The dawn of the 5G era is just around the corner, and the expectation for what it will deliver for consumers and businesses is sky-high. With the promise of blistering speed and low latency, 5G is expected to usher in a golden digital age of remote healthcare, autonomous vehicles and advanced robotics. It heralds an explosion of augmented and virtual reality (AR/VR) applications and accelerates the already rapid growth of the Internet of Things (IoT).
For the telecom industry, 5G holds the promise of new business opportunity and revenue growth. It’s a much-needed boost as the industry faces saturation, especially in the developed economies.
The telecom industry is developing 5G along the lines of 3G and 4G, the previous generations of wide-area wireless technology used primarily over licensed spectrum. It’s shorthand for the formal name IMT-2020, which is owned by the International Telecommunication Union, an agency of the United Nations. IMT-2020 will define a set of performance benchmarks that candidate radio technologies have to meet, just like its predecessors.
However, unlike previous generations of wireless technologies where competing standards were put forth, the proposal from 3GPP is only candidate standard for 5G. 3GPP consists of and represents technology vendors, service providers, some national regulators and even universities. The precise definition of IMT-2020 is still a work in progress. However, for Indoor Hotspot, Dense Urban, Urban Macro and Rural applications, 5G covers three wide area wireless communication scenarios:
Enhanced Mobile Broadband (EMBB). In the dense urban setting, users should experience speeds of at least 100 Mb/s on the downlink and 50 Mb/s on the uplink at least 95% of the time. Regarding capacity, it will be possible to deliver 10 Mb/s to every square meter of space in the Indoor Hotspot setting.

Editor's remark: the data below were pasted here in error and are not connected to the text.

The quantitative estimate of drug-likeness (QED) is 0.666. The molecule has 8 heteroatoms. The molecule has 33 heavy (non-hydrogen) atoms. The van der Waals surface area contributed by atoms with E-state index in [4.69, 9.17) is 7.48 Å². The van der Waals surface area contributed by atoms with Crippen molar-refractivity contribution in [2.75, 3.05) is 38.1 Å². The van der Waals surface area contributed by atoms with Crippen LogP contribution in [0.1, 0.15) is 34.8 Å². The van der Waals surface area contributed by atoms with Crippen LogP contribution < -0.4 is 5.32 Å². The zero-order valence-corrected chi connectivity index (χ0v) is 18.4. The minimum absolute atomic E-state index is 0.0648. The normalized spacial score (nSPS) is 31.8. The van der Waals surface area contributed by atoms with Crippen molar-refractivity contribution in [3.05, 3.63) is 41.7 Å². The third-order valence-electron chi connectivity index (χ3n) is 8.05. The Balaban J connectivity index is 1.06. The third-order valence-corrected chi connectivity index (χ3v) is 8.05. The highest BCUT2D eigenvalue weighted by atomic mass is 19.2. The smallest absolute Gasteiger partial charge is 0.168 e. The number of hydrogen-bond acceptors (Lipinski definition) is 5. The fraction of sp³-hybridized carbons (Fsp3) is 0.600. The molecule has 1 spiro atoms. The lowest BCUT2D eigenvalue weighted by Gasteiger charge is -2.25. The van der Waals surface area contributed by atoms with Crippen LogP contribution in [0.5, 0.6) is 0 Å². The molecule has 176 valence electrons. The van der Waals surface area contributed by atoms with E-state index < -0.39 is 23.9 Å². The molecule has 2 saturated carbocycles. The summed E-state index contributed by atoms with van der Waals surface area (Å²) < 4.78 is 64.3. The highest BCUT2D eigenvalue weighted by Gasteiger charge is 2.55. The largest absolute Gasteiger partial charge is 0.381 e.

Ultra-Reliable Low Latency Communication (URLLC). In Urban Macro type of settings, service must guarantee that a small data packet can be transferred successfully within one millisecond over the radio network 99.999% of the time.
Massive Machine-Type Communication (MMTC) is meant to be used by up to 1 million low-throughput, low-power devices per square kilometer.
The rise of 5G will most likely be powered initially by EMBB, which will deliver on the promise of blazing-fast broadband. EMBB will likely be followed with URLLC, which will deliver low-latency applications, and then MMTC, which will address the IoT market.
The good news for the industry is that it already knows how to do all this. There is no magic needed, and the technology to deliver on the promise of 5G already exists: it only needs to be put together in the right way. Indeed, the view of 5G from the technology angle is one of optimism and promise. And there certainly will be some yet unforeseen applications that will take advantage of 5G.
But is it fair to say-as some pundits suggest-that 5G will bring revolutionary change for the better? That it will ally with technologies such as artificial intelligence, AR/VR and IoT to transform our lives beyond recognition? Perhaps, but it is wise to be cautious in large part because of factors other than technology, namely economics, public policy and human psychology.
Consider economics. The business model responsible for the rise of the 3G and 4G was driven by the mobile phone, a retail market that people and businesses are willing to pay for to keep connected and to access the internet. However, a big part of the 5G market is targeting machine-to-machine applications, specifically IoT and the vehicle-to-vehicle/vehicle-to-infrastructure (V2X). Service providers need to develop new business models that establish who pays-and how they pa-for these services, which is not a trivial exercise.
Another challenge is, will low-latency applications meet stringent safety regulations for critical applications such as autonomous cars and robots? Can self-driving car depend on an external network for real-time responses that are expected in the order of milliseconds?
There are a variety of other thorny challenges the industry must address that have implications for business models, revenue potential and justifying the investment for building out 5G networks.
Technology providers and equipment makers are already hard at work churning out solutions incorporating new technology, and rightly so. Service providers, however, need to assess their respective markets and coverage footprints to decide just when and how they want to introduce this new technology, weighing it against investment in the robustly developing LTE technology family.